Supply shortage turning into oversupply
SAN FRANCISCO — Semiconductor sales growth has slowed substantially in recent months as the rapid price increases that fueled the market’s growth for more than two years has slowed to a trickle.
The three-month rolling average for chip sales growth slowed to 13.8% in January, the lowest level since November 2016, according to the World Semiconductor Trade Statistics organization. Sales for the quarter were up 13.8% year-over-year, the lowest rate of growth since the fourth quarter of 2016. In fact, it marked the first time since the first quarter of 2017 that the growth rate slipped below 20%.
The slowing sales growth has corresponded directly with a decline in the growth rate of DRAM and NAND flash memory prices, which have slowed dramatically in recent months as the memory industry shifts from a prolonged period of supply shortage to oversupply.
“The softening memory market has started to become a ‘headwind’ on total IC market growth,” said market research firm IC Insights in a recent report. The firm is forecasting that overall chip sales growth will fall to 6% in the fourth quarter.
IC Insights — which forecasts that the semiconductor industry has entered a “cooling period” after a prolonged period of expansion — noted that the memory chip market grew by only 8% in the third quarter compared to the second quarter. By contrast, the firm said, the memory chip market grew by 18% from the second quarter to the third quarter last year.
Overall, DRAM sales increased by 9% in the third quarter to again set a new record at $28 billion, according to market research firm TrendForce’s DRAMeXchange unit. But the firm said that pricing for mainstream DRAM applications such as PC, server and mobile increased by less than 2% in the quarter. Contract pricing for DDR3 consumer DRAM was the first to drop during the quarter because of weakening demand, while contract pricing for graphics DRAM actually decreased by 3% compared to the second quarter because of the sharp demand for cryptocurrency mining, TrendForce said.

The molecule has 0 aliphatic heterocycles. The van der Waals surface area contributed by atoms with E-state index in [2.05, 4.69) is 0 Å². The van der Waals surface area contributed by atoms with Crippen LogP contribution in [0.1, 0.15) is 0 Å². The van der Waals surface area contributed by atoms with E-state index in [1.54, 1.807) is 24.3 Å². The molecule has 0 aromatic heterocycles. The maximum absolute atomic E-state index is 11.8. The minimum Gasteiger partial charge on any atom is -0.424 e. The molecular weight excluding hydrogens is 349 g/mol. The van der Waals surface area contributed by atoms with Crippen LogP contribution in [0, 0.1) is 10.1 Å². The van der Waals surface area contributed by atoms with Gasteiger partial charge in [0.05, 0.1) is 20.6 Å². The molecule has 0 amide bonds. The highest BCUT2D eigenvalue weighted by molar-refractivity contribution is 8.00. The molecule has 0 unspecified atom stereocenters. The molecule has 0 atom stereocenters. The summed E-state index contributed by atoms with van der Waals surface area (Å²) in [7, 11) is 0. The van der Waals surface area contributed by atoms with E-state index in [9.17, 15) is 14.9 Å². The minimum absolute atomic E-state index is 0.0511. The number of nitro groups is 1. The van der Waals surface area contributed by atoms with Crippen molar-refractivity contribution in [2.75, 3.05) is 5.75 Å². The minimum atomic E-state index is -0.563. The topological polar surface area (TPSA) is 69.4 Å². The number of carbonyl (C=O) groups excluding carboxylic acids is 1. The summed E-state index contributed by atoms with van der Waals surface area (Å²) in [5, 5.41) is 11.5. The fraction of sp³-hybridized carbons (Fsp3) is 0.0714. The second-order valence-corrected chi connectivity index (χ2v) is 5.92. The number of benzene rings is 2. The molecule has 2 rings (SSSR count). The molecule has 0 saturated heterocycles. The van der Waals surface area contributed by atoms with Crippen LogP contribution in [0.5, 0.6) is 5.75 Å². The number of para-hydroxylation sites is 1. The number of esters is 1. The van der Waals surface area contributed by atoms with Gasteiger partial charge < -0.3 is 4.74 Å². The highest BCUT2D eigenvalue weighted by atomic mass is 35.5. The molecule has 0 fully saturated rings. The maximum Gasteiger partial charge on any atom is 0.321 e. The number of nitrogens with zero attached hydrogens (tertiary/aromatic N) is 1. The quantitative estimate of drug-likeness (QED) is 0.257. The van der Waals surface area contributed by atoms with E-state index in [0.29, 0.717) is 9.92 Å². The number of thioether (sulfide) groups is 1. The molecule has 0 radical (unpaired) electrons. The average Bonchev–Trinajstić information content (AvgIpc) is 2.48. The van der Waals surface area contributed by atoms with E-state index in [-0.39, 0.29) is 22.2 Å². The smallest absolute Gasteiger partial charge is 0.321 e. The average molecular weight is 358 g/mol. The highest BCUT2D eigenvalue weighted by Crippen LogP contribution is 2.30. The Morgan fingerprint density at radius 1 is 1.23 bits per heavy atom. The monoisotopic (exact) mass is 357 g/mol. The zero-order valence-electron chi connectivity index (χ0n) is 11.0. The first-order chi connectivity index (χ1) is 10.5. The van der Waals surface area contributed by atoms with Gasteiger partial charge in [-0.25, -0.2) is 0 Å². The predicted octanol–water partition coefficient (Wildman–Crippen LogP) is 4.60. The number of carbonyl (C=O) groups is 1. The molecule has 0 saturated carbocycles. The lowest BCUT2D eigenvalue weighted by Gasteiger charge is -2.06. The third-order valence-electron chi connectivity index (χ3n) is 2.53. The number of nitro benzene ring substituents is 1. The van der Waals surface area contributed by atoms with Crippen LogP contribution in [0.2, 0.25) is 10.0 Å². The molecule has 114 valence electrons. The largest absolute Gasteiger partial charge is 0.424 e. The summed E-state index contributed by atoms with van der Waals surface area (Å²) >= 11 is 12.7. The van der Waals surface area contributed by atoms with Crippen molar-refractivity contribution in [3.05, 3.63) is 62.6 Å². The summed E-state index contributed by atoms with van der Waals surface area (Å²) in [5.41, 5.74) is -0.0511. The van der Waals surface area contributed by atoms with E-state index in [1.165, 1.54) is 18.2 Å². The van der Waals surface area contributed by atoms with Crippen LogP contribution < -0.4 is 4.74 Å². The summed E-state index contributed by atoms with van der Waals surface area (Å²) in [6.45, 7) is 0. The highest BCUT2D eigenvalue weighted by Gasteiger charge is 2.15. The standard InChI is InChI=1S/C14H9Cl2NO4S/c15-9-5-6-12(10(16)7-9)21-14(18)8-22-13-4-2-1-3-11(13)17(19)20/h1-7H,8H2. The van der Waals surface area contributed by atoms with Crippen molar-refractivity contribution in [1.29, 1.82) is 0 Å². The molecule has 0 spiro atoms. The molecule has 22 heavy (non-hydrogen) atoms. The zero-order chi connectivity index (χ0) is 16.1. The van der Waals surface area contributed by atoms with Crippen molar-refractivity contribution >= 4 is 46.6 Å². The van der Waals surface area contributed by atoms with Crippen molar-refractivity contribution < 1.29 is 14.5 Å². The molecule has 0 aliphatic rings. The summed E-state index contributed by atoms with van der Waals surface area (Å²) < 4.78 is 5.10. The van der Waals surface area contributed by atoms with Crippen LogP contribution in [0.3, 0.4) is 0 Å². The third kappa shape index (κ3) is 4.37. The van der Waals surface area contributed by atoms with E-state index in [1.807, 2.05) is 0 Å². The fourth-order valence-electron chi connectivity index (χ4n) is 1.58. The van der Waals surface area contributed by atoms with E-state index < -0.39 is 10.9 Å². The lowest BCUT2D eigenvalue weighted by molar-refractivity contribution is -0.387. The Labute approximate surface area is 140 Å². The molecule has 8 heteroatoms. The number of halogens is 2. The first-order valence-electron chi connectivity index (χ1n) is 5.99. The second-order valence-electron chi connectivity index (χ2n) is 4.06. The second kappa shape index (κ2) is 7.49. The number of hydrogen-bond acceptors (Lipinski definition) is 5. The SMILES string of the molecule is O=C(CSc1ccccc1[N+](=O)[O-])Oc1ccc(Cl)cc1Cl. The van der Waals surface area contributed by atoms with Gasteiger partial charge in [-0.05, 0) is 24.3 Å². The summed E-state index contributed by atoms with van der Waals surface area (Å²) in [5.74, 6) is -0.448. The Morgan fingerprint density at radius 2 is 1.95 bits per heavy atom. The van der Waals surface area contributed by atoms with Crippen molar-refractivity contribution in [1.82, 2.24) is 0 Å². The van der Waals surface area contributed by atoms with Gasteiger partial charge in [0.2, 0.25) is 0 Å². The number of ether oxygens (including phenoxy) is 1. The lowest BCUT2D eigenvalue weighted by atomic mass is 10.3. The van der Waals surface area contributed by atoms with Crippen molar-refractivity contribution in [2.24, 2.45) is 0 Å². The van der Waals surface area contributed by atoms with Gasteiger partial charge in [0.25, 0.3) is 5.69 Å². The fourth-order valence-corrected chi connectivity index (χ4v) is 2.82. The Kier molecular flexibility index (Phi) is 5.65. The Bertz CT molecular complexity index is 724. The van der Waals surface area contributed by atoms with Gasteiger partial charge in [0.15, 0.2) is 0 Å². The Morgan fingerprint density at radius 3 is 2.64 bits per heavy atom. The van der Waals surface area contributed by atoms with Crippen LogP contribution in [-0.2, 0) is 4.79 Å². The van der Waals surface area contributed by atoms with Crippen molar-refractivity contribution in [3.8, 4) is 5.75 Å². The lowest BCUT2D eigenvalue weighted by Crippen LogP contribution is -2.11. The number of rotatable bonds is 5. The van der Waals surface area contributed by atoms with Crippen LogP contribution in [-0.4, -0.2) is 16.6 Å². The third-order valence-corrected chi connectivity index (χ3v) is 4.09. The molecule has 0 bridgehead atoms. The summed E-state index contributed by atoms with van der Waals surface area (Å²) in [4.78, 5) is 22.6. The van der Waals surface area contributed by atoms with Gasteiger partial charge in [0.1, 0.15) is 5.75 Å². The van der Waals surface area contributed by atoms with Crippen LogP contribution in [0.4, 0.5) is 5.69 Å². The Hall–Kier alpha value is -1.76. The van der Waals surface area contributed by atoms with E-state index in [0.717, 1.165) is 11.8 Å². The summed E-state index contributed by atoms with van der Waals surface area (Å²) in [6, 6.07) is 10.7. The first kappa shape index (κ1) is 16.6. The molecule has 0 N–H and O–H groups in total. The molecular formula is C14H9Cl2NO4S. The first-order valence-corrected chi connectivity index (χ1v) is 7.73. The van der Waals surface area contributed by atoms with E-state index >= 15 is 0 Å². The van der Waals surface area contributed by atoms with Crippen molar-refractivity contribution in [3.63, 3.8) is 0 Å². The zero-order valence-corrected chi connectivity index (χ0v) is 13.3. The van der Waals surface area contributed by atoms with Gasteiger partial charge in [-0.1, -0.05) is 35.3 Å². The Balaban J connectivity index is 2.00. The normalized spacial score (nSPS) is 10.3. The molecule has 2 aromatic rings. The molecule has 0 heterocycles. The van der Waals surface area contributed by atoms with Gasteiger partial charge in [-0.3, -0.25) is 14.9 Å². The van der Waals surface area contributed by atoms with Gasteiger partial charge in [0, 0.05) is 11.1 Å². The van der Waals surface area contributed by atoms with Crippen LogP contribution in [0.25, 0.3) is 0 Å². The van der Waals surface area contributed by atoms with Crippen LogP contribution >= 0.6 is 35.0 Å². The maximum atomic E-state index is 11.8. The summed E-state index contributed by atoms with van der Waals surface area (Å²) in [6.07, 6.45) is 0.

Also concerning is that TrendForce said that DRAM revenue growth in the third quarter was primarily due to increasing bit shipments, rather than rising prices. “Prices practically flattened out in 3Q18 as the market supply has been steadily expanding in the second half of the year,” the firm said in a press statement.
TrendForce predicts that DRAM prices, which started to fall in October, will continue to slide through the end of the fourth quarter, officially ending the DRAM boom that lasted for more than two years. Future price declines will be steep because the market has clearly entered an oversupply situation and inventories remain high, the firm said.
Meanwhile, TrendForce also reported recently that NAND flash revenue grew by just 4.4% in the third quarter compared with the second quarter, with the average selling price of devices falling by 10-15% on a contract basis. The firm maintains that the NAND market has been in oversupply since the start of this year.
“The market for NAND Flash is expected to remain in oversupply during 4Q18, with steeper price decline for various NAND flash products,” said Ben Yeh, a DRAMeXchange analyst, in a statement.